Some talent managers believe digital skills gaps will cause businesses significant harm, while others worry about larger economic downturns.
In the midst of all these shifts concerns, Whirlpool Corporation — a company with a 100-year legacy — remains positive about its growth and the growth of its workers.
The company has worked to find the right balance of tech and process to keep staff ahead of digitization — while still prioritizing product quality, according to Deboleena Bose, vice president of human resources, North America, for Whirlpool Corporation.
It has always boasted a people-centered culture, Bose told HR Dive: "We're evolving with industrial technology changes. Having been around so long, we've faced many such challenges and will face more in the future. We look at these as opportunities to grow our company and our workforce."
While others worry tech will replace humans, Whirlpool is investing in technology aimed at improving the work life of employees as well as the manufacturing process.
"It's our 'Based on Zero' philosophy," she said. "Zero is a beautiful number: We want zero accidents, zero waste, zero defects, zero turnover and zero inventory. Everything is driving toward zero."
Digitization can advance those efforts. Whirlpool is using tech to achieve safety goals and robotics to address stressful processes, for example.
"It helps take out repetitive tasks, which helps employees move forward and up the value chain," Bose said.
Don't call it a robot
Whirlpool calls them co-bots — collaborative robotics that minimize risk for workers. They assist in installing glass in oven doors, for example, which can be a dangerous process for a human.
With help from a bot, the chance of employee injury or product damage is minimized. In fact, it's the employees who make suggestions that eventually turn into solutions, Bose said.
"The core of our world class manufacturing methodology includes suggestions from employees. People development is at the heart of this methodology," she said. "We believe operators who are doing the work know best how to help Whirlpool make it easier to drive to zero."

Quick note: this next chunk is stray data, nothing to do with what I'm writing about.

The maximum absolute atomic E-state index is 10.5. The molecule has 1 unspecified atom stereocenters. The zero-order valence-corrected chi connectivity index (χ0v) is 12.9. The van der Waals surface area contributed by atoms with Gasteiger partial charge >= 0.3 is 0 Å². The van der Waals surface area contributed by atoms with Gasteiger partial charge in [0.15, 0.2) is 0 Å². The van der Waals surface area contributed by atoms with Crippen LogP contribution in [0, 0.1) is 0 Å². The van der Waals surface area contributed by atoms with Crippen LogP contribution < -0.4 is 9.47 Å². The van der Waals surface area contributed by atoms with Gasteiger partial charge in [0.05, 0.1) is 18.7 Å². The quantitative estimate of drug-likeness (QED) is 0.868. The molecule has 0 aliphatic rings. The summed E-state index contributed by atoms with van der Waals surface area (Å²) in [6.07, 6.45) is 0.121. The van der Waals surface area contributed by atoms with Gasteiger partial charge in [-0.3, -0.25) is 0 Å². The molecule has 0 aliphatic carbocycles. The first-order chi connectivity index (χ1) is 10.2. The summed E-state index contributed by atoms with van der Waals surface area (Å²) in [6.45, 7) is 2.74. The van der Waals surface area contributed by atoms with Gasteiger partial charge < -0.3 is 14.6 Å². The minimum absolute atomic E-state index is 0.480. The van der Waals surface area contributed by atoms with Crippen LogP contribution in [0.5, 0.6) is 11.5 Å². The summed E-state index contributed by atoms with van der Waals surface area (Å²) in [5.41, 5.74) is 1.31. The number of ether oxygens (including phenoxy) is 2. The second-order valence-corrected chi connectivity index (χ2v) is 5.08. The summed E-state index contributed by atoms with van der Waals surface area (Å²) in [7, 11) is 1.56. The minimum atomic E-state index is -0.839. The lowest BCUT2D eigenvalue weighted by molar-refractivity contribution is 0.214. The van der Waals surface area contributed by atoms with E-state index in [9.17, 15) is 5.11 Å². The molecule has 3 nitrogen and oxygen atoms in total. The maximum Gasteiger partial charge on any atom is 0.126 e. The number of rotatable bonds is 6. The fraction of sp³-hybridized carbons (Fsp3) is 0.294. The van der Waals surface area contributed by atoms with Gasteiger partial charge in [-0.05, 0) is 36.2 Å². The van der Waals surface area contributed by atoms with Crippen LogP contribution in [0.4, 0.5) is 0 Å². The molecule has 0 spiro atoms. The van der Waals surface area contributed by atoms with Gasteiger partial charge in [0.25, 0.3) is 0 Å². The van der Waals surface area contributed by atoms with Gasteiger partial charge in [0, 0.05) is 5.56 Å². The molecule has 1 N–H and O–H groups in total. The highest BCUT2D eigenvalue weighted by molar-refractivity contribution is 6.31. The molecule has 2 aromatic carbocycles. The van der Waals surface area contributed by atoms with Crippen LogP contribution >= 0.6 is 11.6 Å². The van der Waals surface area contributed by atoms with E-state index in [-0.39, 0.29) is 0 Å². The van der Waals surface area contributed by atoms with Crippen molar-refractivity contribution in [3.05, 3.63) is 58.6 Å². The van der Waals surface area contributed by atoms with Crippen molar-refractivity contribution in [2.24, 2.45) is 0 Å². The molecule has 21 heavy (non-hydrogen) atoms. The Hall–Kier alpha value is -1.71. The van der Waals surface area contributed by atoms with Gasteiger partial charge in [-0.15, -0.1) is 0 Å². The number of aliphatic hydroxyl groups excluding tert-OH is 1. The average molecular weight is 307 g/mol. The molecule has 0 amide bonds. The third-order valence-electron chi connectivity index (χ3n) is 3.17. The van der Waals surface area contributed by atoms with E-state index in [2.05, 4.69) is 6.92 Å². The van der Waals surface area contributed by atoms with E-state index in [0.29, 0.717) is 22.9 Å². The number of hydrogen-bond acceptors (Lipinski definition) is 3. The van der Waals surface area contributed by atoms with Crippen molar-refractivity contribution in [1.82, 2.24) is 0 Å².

Other tech is making some work easier. Inspection systems that use artificial intelligence and augmented reality can, for example, show employees exactly where to move something, allowing them to work faster and more accurately.
It's a combination of tech, experiential training and hands-on tasks that makes this work, Bose said. "People development is at the heart of what we're doing," Bose added. "As employees upskill and move to next level, we're continuously building on their capabilities."
Training for a new era
Training at Whirlpool also has shifted to include emerging tech. Efforts include classroom, experiential and external learning resources, including online programs.
"The industrial digital transformation is shifting how we deliver training," said Bose. "The model is 70/20/10; 70% of the work is experiential and hands-on; 20% is schooling and online, and 10% is classroom."
Classroom training is used where there are major changes to the work itself or the "experience cycle." With onboarding for example, classroom training tends to be effective. But as employees continue to work on platforms or on production lines, other methods prove more valuable.
Building on a 100-year legacy
When it comes to attracting talent, Whirlpool has a community reputation it has built on for over 100 years. Some employees come from families that have worked at Whirlpool for generations, Bose said.
To keep up in a modern market, the employer is adopting more digital recruitment and outreach efforts to cultivate interest and bring underserved communities into the fold.
To boost STEM representation for women, for example, Whirlpool arranges student factory visits, hoping to spark interest.
"How we've invested and how we will continue to invest in tech supports continuous capability training — one of our core missions," Bose said. "We believe that tech will ultimately improve the work life of our employees, positively impacting safety, reducing stress and improving processes. And as we upskill and continue to enable workers, they rise up the value chain."